Some of you may think we’re crazy to tell people as soon as we know we’re pregnant, and maybe you’re right. Most couples wait until they have solid news to report: a heartbeat, the completion of a successful first trimester, and ultrasound picture… We don’t wait because we never know if we’ll have anything other than a positive pregnancy test to report, and we don’t want to wait for you to start praying. Less than 1% of the population experiences recurrent miscarriages (three or more), and we are the 1%. (Insert Occupy joke of your choice here…)
The average couple doesn’t have to face the thought that they probably won’t have a successful outcome, even if they’ve experienced a miscarriage. We do – every time. Given that we want the troops out in force praying for us, we always talk about it but come to the same conclusion to tell immediately. Plus, we’re very bad at keeping secrets about ourselves, so if someone asked about my switch to half-caf or decaf, I wouldn’t think before responding that pregnant people shouldn’t have too much caffeine. I probably risk sharing too much most of the time, but I’d rather over-share than find myself in the miserable place of a few years ago where I was too afraid to talk to anyone.
Besides the prayer support, I would rather people know that we have loved and lost than wonder why I’m being such a crank. Not telling people about the pregnancy and possibly the subsequent miscarriage would feel a lot like losing a close family member and never telling anyone that they even existed. I prefer having the emotional support and understanding when I feel like I’m losing my mind during the grieving process than leaving a wake of emotional outbursts behind for people to wonder about. At least now if I burst out crying at a Lego commercial (it’s happened) you can chalk it up to grief rather than mental defect (I have plenty of those, too…).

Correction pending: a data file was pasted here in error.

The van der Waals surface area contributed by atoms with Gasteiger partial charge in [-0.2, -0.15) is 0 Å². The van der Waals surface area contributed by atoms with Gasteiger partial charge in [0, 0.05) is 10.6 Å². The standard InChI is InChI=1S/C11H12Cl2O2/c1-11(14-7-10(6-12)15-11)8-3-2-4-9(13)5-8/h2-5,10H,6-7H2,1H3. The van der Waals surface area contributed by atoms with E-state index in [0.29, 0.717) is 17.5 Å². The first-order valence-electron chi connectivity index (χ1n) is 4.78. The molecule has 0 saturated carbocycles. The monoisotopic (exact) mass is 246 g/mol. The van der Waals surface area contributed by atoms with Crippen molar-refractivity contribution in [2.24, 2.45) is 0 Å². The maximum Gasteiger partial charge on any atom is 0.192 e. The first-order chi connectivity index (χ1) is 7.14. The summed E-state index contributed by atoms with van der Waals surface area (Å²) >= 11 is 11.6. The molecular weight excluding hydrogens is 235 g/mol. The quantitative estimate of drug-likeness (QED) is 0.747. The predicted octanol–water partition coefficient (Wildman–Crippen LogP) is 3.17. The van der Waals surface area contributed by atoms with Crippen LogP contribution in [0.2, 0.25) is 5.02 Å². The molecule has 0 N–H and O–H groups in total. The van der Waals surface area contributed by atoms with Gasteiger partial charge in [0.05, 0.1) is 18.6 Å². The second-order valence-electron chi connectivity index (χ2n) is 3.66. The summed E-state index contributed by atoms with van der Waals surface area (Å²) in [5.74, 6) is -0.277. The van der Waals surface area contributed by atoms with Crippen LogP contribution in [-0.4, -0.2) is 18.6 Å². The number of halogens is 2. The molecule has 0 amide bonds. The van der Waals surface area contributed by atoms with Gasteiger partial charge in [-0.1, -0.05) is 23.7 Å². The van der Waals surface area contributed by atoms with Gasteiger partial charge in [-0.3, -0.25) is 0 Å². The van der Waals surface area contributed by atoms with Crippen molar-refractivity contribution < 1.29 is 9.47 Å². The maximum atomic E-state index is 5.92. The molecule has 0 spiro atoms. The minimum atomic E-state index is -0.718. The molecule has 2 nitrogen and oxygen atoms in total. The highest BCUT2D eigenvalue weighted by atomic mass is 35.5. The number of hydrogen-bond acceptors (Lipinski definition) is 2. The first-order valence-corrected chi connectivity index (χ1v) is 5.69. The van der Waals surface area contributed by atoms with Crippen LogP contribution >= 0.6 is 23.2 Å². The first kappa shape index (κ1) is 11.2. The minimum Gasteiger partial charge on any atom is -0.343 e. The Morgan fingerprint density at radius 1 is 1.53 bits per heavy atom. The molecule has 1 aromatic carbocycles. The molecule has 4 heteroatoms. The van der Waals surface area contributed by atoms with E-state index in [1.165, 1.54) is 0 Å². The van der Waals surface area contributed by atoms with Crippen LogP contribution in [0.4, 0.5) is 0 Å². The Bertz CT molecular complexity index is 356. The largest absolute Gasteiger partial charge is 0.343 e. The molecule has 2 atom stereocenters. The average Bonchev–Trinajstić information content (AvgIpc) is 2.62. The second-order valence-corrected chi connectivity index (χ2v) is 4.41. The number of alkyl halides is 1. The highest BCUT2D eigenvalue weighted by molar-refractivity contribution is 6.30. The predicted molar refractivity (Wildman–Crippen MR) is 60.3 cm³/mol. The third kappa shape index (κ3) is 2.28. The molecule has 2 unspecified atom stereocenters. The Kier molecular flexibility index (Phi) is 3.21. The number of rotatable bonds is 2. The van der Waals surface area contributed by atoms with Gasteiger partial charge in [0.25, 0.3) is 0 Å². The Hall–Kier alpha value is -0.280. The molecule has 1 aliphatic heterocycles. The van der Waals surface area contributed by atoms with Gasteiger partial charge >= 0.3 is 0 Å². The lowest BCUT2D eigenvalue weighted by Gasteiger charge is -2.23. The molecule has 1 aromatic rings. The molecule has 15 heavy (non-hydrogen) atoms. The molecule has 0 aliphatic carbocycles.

The down side of telling everyone immediately is dealing with the aftermath if things don’t work out. News travels pretty fast, but in our situation there are people who will find out about the pregnancy a month after we’ve already lost it. It’s awkward to tell someone who’s congratulating you that there’s nothing left to congratulate. I also tend to feel ridiculous for telling everyone we’re expecting only to tell them a week later that it’s over. There’s no reason for me to be embarrassed about it, but that’s always my first reaction. I always think that people will think we’re silly for sharing so soon. That feeling evaporates almost as quickly as it appears because of the wonderful support and encouragement we get from our family and friends.
For us, telling before we have solid proof of a viable pregnancy is the best option, but it may not be for everyone. If you find yourself in a similar situation, you’ll have to decide what you’ll be comfortable with. I find it easier to share now than I did a few years ago, and the openness has helped me tremendously. But there are plenty of folks who just aren’t comfortable with sharing personal details, and that’s perfectly fine. Just make sure that you have a small network of friends you can trust and who will support you. Do not attempt to deal with the grief alone; even superheroes need help on occasion – you are no exception.